Media Guidelines for Our Younger Ones

Our blog usually covers a lot of topics for tweens and teens. This week, we thought we’d look at some ideas for the younger members (5-11 year-olds) of your household when it comes to media and their devices.  Too often we use screen time as a reward system or a babysitter for this age group. Worse yet, we forget how tech savvy they are and forget they they need parental controls just as much as their 14 year-old siblings.

The Child Mild Institute came up with a great list of Media Guidelines for 5-11 year-olds that Project B3 really agreed with:

– Watch things together. If you’re worried that your kids are getting bad messages from the media, the best way to counteract them is to watch alongside your kids and point out when something isn’t right. Call out a female character if she only seems to care about boys, or how she looks. Provide context if you are seeing unhealthy relationships (including friendships) or unrealistic beauty standards. Besides reinforcing your values, this will teach your kids to watch television and movies actively, not passively, which is good for their self-esteem. Do this during commercials, too!

– Screen time shouldn’t be all the time. The AAP recommends that parents set sensible boundaries on how much screen time is appropriate for their child. Just as important: designating media-free spaces, like bedrooms and the dinner table. Establishing (and enforcing) these limits from a young age teaches kids to be healthy media consumers.

– Be discerning. Determining what is quality screen time and what isn’t might not be obvious, but look out for things that
-Are age-appropriate- this matters! Just because it is animated does not make it age appropriate.
-Engage your child’s imagination
-Have the right values

– Don’t make screens the reward (or consequence). Technology is enormously appealing to kids as it is, but when we make screen time the go-to thing kids get for good behavior — or get taken away for bad behavior — we are making it even more desirable, thereby increasing the chances that a child will overvalue it. 

– Encourage other activities. There are many ways to have fun. Running around outside, playing a sport, reading books, doing crafts — variety is important for a balanced life. Encourage your kids to develop a wide range of interests. Model yourself doing this, too. Let your kids see you reading a book and making things and having a hobby. Finally, present these things as just as rewarding as screen time — not alternatives to it. Equal billing is important.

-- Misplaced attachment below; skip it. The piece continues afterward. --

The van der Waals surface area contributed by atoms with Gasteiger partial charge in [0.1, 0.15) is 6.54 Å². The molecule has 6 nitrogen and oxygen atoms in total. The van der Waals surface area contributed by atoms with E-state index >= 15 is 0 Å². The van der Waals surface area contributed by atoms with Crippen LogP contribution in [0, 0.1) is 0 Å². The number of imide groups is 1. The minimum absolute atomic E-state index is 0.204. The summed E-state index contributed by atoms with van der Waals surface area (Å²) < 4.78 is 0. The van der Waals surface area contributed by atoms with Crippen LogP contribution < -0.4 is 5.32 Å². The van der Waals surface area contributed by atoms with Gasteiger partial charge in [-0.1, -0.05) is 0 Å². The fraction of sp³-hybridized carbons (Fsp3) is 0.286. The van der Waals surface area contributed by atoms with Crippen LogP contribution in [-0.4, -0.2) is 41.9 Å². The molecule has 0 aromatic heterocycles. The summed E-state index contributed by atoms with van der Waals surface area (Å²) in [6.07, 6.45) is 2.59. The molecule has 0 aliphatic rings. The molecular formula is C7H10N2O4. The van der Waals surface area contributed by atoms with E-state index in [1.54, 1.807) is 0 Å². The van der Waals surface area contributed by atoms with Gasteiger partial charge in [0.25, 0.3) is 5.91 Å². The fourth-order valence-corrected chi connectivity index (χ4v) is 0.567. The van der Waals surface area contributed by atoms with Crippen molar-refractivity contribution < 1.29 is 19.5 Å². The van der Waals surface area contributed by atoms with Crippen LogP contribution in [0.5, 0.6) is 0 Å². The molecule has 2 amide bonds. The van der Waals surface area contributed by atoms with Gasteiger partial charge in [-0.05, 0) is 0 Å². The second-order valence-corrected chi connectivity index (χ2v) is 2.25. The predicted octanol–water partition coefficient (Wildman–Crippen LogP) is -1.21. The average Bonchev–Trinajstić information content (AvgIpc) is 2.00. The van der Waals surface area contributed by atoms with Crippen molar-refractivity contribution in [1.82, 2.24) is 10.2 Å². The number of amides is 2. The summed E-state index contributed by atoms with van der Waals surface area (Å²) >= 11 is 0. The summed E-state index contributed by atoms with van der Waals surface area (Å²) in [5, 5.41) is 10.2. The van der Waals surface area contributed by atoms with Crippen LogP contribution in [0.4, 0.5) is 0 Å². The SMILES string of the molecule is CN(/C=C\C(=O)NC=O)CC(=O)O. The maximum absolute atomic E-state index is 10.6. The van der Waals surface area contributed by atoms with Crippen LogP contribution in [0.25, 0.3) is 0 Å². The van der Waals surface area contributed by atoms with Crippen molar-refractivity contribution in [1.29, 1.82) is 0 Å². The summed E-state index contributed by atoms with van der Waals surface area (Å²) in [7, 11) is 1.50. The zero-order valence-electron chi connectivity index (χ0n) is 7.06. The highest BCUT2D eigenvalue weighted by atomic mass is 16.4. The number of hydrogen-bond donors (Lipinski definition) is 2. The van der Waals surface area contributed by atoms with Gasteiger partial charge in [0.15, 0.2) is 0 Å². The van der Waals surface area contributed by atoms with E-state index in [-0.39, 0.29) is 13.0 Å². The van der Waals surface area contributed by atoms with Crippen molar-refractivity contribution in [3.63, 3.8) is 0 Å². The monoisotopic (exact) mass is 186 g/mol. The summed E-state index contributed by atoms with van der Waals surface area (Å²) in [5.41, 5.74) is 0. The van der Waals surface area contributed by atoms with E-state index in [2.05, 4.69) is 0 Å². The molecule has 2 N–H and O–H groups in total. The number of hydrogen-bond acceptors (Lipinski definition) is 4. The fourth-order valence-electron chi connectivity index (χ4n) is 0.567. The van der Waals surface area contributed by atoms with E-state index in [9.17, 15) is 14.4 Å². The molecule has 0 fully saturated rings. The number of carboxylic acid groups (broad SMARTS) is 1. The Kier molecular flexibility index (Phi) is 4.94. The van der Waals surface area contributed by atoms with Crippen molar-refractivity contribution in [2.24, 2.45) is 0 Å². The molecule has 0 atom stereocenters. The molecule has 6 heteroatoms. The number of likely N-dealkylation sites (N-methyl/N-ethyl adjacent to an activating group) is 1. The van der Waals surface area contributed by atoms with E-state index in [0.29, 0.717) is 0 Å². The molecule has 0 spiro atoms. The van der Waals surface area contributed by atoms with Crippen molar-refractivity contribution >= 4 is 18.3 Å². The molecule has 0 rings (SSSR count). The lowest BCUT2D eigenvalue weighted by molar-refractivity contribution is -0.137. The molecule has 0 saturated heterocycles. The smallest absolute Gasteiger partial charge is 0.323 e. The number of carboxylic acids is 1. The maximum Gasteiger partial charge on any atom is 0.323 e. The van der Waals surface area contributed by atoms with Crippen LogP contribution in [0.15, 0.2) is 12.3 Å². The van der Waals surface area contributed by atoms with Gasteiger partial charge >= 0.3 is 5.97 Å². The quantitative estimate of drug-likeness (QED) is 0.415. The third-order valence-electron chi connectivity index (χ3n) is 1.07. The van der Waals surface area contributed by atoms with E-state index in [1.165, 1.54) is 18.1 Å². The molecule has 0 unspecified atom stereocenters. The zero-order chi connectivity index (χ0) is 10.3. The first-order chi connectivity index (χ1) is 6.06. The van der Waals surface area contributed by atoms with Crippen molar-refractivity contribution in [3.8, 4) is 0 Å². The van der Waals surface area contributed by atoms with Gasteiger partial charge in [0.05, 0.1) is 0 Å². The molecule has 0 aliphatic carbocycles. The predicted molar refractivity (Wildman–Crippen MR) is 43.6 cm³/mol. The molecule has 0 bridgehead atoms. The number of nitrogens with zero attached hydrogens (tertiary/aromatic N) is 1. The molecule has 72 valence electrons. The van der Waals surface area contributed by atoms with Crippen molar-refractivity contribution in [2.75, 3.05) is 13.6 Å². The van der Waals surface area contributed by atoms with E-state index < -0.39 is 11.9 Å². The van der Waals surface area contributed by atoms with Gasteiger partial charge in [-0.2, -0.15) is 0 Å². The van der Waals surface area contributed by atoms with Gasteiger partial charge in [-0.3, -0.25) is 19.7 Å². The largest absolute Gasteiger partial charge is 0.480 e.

– Be prepared for them to discover porn (or other inappropriate materials). Even if they’re not exactly looking for it, kids today can stumble onto pornography very easily. Curiosity is often a big motivator, so don’t be shy about having some frank, developmentally appropriate conversations about sex. If they hear it from you then they’ll be less likely to turn to the Internet for answers, and they’ll be more likely to ask you to explain what they see online or hear from friends. And if they do see porn, let them know what they saw was no more realistic than any other movie.

Set up parental controls and monitor what your kids are doing online. Don’t just hand them an iPad with no limitations and expect them not to explore.

*Project B3 especially likes the ideas of “not making screens the reward” and “watching things together.” Although the entire list is helpful and should be put to use, these two are easily forgotten. How many times have you said, “If you don’t ____, you won’t get to watch a show” or put on the tv without even knowing what your 6 year-old is watching? Although our intentions are not bad when we do this, we could make better choices for our children when it comes to media and screen time.

 

 

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